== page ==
14. The trick to Bubsy is as follows.... Like in Joust, be the one on top. You must pounce the opponent. To best do this, hit one button for "jump" and immeidately follow this with "glide". So you get used to this combination a lot in Bubsy. You Jump, and then glide. Jump, glide. You find an opponent.. jump, and then GLIDE down on top of them, making sure to land on their head. Granted the glide is a bit erratic, but after a while you get used to it, and it became essential. What other tricks are there? Looking ahead (the last red button) by holding the "look" button and looking around is also quite essential. Aside from that, memorize. Bubsy never changes where the opponents are, and that is a good thing in this case. So soon you can more gracefully land on three opponents in a row, and your score has an extra +100 more points with each person you hit while staying airborne doing it. That is the basics. Jump.. glide. Advise to help in the first level... 1) Yellow jackets (bees) are actually easy opponents once you get used to them. Just make sure you are airborne when you charge them, and make sure you are actively gliding left or right towards them. Takes some practice. 2) Tweedle Dee and Dum are tough.. at first. Make sure to jump and glide onto them, timing which balloon is being let go (balloons have a poison gas in them that will kill Bubsy if he hits them.) 3) Snake... usually you can see just on the sides of the screen before he notices you. The eggs he throws are fast and deadly. But, remember, they face one way and cannot turn. If you can make a good jump and glide over them, landing behind him (or if the snake is on a table, run underneath him) you can come up from behind, taking all the time in the world to pounce him. 4) Rabbits are a pain. They usually run around on those tables, and that causes more problems... a) be careful that you don't land on ornaments on the table. Steer around them, and time the jump on the rabbits so you are no where near the ornaments to get in the way. b) Make sure you GLIDE on top of the rabbit. If there was ever a picky opponent, it is the rabbit. Glide down and land right on his head! >Poof< no more rabbit. I hates wabbits. 5) The chesser cats... forgot that as one of the unfriendlies on the map. Will have to change that. They appear out of no where, spit a bit, (deadly saliva I guess) and then vanish. Best advice is, once you remember where the cat appears, just get to the right or left of where he will appear, then once he does, just jump him before he has a chance to stick that tongue out. Easily done. 6) The FLAMINGOS! Heheh... they are flamingos not ostrigeges.. heheh... oh well. Just make sure to land on the mo-hawk on their head. Careful that you don't land on a table while trying to get them., What gets you killed? 1) Water 2) Falling too far 3) Falling on sharp things 4) landing too soon on something else other than your opponent. (IE. you try to jump on a flamingo, but you miss the mo-hawk on the flamingo and land on a table instead just short of the flamingo... then flamingo walks into you, and >pop<, no more Bubsy.) And with Bubsy it is all about timing, so put time on your side and GLIDE down on your opponent. Once you get that down, Bubsy is very enjoyable.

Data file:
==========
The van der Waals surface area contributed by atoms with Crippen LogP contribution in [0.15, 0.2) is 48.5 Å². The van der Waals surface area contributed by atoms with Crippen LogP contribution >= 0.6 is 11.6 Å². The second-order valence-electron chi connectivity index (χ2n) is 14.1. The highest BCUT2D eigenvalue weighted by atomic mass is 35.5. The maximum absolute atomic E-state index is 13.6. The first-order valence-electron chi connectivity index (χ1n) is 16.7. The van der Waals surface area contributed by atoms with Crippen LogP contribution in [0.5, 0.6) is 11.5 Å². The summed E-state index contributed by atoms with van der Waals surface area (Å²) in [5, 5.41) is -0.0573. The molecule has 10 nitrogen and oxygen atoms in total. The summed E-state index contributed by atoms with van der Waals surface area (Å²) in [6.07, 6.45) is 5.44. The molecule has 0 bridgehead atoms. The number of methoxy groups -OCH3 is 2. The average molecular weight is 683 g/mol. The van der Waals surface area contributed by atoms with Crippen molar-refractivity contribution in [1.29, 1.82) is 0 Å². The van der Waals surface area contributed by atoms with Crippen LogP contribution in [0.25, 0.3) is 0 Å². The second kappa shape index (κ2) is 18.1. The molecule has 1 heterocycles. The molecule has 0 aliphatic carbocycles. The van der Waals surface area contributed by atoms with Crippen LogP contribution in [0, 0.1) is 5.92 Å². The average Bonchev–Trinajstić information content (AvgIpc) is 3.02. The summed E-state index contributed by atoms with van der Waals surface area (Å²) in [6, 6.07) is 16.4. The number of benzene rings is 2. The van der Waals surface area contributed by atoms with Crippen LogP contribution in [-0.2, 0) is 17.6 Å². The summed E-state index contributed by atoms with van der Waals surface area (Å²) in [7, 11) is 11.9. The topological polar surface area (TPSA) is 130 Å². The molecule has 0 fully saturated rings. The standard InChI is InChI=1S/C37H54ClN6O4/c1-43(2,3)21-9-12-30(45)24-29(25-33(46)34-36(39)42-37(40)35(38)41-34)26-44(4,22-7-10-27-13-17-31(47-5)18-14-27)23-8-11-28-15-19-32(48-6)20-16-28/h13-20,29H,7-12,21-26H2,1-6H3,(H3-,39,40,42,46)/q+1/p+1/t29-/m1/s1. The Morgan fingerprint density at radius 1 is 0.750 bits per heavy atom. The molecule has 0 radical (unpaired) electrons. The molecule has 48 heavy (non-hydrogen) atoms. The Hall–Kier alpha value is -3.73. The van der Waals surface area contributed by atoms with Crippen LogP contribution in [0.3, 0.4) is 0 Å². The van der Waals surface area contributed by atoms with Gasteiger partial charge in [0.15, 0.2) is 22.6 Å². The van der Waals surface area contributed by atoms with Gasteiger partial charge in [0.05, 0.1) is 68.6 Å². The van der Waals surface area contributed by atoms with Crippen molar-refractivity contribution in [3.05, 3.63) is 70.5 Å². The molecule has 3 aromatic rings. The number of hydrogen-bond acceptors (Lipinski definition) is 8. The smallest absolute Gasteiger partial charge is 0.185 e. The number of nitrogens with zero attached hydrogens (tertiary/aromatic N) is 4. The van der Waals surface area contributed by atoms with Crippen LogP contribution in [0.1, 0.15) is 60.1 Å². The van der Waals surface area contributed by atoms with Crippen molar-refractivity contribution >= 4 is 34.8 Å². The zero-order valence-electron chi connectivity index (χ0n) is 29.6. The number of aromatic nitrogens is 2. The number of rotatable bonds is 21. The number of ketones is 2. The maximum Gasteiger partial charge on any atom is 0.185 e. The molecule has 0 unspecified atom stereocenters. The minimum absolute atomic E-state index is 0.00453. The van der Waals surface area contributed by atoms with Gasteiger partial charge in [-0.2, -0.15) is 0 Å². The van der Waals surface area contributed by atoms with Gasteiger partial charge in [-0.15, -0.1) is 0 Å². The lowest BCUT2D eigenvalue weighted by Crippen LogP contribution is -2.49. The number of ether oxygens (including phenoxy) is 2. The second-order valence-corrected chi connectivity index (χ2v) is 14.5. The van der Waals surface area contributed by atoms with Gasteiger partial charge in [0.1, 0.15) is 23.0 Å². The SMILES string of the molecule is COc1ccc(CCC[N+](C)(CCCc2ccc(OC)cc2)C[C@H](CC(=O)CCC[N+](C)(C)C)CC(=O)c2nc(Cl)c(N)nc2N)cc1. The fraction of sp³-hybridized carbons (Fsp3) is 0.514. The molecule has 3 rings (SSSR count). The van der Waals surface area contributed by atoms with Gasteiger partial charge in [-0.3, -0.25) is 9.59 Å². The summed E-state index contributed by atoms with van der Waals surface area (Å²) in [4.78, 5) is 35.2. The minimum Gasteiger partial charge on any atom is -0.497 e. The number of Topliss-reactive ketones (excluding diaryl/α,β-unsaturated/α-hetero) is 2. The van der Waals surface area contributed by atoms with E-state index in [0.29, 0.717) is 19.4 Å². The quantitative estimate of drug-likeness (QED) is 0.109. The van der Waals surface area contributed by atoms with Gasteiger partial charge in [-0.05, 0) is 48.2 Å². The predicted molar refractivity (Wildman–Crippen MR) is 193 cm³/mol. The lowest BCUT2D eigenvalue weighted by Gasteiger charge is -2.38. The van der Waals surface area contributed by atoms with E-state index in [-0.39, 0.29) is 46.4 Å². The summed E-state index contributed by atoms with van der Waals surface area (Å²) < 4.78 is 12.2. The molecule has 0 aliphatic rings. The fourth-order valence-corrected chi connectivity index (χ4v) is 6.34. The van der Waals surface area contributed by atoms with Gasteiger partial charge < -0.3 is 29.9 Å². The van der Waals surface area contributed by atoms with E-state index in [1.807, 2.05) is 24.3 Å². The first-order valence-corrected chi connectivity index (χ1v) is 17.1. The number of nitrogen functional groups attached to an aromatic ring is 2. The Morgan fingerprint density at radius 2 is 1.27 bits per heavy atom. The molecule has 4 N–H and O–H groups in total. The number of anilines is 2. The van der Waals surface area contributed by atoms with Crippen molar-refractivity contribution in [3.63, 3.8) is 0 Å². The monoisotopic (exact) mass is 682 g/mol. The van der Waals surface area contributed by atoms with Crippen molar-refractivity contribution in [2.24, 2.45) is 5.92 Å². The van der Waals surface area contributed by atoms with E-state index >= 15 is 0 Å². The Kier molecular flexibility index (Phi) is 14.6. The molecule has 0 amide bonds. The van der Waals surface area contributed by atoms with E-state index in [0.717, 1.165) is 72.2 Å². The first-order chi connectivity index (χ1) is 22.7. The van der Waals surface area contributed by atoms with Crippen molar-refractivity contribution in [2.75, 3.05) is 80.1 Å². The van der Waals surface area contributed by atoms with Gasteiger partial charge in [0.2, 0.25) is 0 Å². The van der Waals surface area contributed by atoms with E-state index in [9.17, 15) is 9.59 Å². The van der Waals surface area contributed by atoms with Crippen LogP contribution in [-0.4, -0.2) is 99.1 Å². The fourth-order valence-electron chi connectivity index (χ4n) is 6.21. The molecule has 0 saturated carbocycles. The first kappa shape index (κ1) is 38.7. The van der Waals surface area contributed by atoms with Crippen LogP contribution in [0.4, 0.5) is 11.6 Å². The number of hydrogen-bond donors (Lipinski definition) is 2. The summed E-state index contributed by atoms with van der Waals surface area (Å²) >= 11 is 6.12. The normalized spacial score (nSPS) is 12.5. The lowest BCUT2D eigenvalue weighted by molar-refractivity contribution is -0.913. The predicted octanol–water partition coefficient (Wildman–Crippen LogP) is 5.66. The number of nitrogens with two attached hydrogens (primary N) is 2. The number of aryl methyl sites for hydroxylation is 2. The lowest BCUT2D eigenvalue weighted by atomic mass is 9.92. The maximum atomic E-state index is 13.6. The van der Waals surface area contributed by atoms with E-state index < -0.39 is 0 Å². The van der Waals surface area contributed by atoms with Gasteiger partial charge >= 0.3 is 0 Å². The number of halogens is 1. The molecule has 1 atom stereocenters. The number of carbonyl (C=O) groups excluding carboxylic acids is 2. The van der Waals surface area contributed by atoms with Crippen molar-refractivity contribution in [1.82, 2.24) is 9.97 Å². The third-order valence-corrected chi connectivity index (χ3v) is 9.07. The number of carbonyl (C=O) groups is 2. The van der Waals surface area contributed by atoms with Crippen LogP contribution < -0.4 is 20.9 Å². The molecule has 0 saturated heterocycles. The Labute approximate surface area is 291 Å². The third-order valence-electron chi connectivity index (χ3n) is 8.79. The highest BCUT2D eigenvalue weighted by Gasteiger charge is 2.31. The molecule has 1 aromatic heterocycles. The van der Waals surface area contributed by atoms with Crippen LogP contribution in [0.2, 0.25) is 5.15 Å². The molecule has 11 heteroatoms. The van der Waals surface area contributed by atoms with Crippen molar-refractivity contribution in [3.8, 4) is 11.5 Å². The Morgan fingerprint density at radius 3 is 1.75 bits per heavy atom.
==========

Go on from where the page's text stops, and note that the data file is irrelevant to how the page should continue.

15. "Hello Doc! Can you help me with Bubsy for the Jaguar? I have to play it with my young niece almost every week, but we do fail to complete any level! I even looked into the manual but can't find a hint about how a level is completed and on the internet i can only find the level-codes. Are there any maps available? Best regards Matthias" Well, I got this message earlier today, and I realize this is very crude, but it will show roughly how the first level plays out. I will try to come up with a better way of doing this in the future. But for now, for the curious, the level one map of Bubsy.
  16. " i just bought Tempest 2k and Bubsy waiting on them to arrive. but i really loved Wolfenstien 3D Zool 2 and Zoop so those 3 titles get my vote" Let's see, the first couple of games I had was Cybermorph (Ick!) Bubsy (which really grew on me and is practically all I play) and I remember Alien Vs. Predator and Kasumi Ninja being some early ones. And Tempest 2K. All I can say about the Jag is that it has a lot of variety, and one game will hook you at least and you will replay over and over. But I think you are at a fun stage of the Jaguar collecting. You honestly have not seen the total power of the Jag. And seeing each game and playing it for the first time is a trip!
  17. I don't know what it is, but it is always fun seeing the magazines and software from that time. Doc Clu
  18. 245,700 Had two men left and my 800 crashed. But what a game up till that point!
  19. Reached 176, 600 last night. The Wizard of Wor I play has me using the 2nd joystick for one player. Currently playing the cartridge version.
  20. There is a 2600 fan named Dan in Chicago that works on the Jaguar newsletter and so forth. If nothing else you can find him at the Tuesday, Thursday chats at 8pm cst and Sunday 10 am CST at... telnet://www.atarinews.org
  21. Never was impressed with the Commodore monitors. I used a 17" VGA monitor with the BAM! Box (the composite to VGA module) for a while, but it was too detailed and everything looked more blocky than usual. So I went back to the Magnavox RBG 80 monitors, which works well with the XEP 80, and I use another video monitor. I am getting really tempted to one day get a flatscreen TV with composite input and work with that. But I'll do that when the current monitors die. Of course by then we may have holographic screens or something.
  22. Current high score is 157,700. Will see if I can beat that one. And thanks for choosing Wizard of Wor, one of my favs! (Sorry no screen shot. Using original Atari 800 computer and I am strapped for about a week on getting batteries for my digi-cam).
  23. Got my copy and love it!! Thanks!
  24. Since we had a tie, how about Dreadnaught Factor for week 4? (After Wizard of Wor) Doc Clu
  • Create New...